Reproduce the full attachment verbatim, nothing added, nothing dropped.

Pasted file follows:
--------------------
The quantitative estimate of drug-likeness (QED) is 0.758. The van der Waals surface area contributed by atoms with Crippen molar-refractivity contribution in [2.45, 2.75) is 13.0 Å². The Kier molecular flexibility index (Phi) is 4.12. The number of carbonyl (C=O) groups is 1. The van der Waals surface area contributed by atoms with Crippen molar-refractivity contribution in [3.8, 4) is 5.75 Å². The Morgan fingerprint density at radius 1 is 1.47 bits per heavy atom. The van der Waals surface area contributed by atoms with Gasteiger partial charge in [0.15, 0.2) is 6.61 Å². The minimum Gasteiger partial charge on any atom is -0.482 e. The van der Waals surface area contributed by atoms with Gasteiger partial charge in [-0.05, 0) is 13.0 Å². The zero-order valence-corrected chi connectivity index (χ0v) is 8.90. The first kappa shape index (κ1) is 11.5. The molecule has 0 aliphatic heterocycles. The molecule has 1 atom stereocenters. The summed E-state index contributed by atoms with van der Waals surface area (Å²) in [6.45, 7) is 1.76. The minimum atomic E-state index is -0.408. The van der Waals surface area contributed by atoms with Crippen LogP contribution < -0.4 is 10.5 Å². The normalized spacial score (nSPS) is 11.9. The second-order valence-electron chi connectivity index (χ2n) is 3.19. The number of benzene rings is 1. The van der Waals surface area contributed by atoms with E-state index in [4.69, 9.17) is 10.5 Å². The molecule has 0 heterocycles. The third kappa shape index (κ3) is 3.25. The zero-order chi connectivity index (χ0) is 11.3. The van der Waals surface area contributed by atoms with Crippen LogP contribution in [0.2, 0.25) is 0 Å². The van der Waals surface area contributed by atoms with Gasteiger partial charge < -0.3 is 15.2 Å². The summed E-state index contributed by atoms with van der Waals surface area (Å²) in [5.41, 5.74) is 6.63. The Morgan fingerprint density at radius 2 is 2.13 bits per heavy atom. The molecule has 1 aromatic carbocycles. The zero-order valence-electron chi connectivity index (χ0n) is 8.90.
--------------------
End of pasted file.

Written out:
The quantitative estimate of drug-likeness (QED) is 0.758. The van der Waals surface area contributed by atoms with Crippen molar-refractivity contribution in [2.45, 2.75) is 13.0 Å². The Kier molecular flexibility index (Phi) is 4.12. The number of carbonyl (C=O) groups is 1. The van der Waals surface area contributed by atoms with Crippen molar-refractivity contribution in [3.8, 4) is 5.75 Å². The Morgan fingerprint density at radius 1 is 1.47 bits per heavy atom. The van der Waals surface area contributed by atoms with Gasteiger partial charge in [0.15, 0.2) is 6.61 Å². The minimum Gasteiger partial charge on any atom is -0.482 e. The van der Waals surface area contributed by atoms with Gasteiger partial charge in [-0.05, 0) is 13.0 Å². The zero-order valence-corrected chi connectivity index (χ0v) is 8.90. The first kappa shape index (κ1) is 11.5. The molecule has 0 aliphatic heterocycles. The molecule has 1 atom stereocenters. The summed E-state index contributed by atoms with van der Waals surface area (Å²) in [6.45, 7) is 1.76. The minimum atomic E-state index is -0.408. The van der Waals surface area contributed by atoms with Crippen LogP contribution < -0.4 is 10.5 Å². The normalized spacial score (nSPS) is 11.9. The second-order valence-electron chi connectivity index (χ2n) is 3.19. The number of benzene rings is 1. The van der Waals surface area contributed by atoms with E-state index in [4.69, 9.17) is 10.5 Å². The molecule has 0 heterocycles. The third kappa shape index (κ3) is 3.25. The zero-order chi connectivity index (χ0) is 11.3. The van der Waals surface area contributed by atoms with Crippen LogP contribution in [0.2, 0.25) is 0 Å². The van der Waals surface area contributed by atoms with Gasteiger partial charge < -0.3 is 15.2 Å². The summed E-state index contributed by atoms with van der Waals surface area (Å²) in [5.41, 5.74) is 6.63. The Morgan fingerprint density at radius 2 is 2.13 bits per heavy atom. The molecule has 1 aromatic carbocycles. The zero-order valence-electron chi connectivity index (χ0n) is 8.90.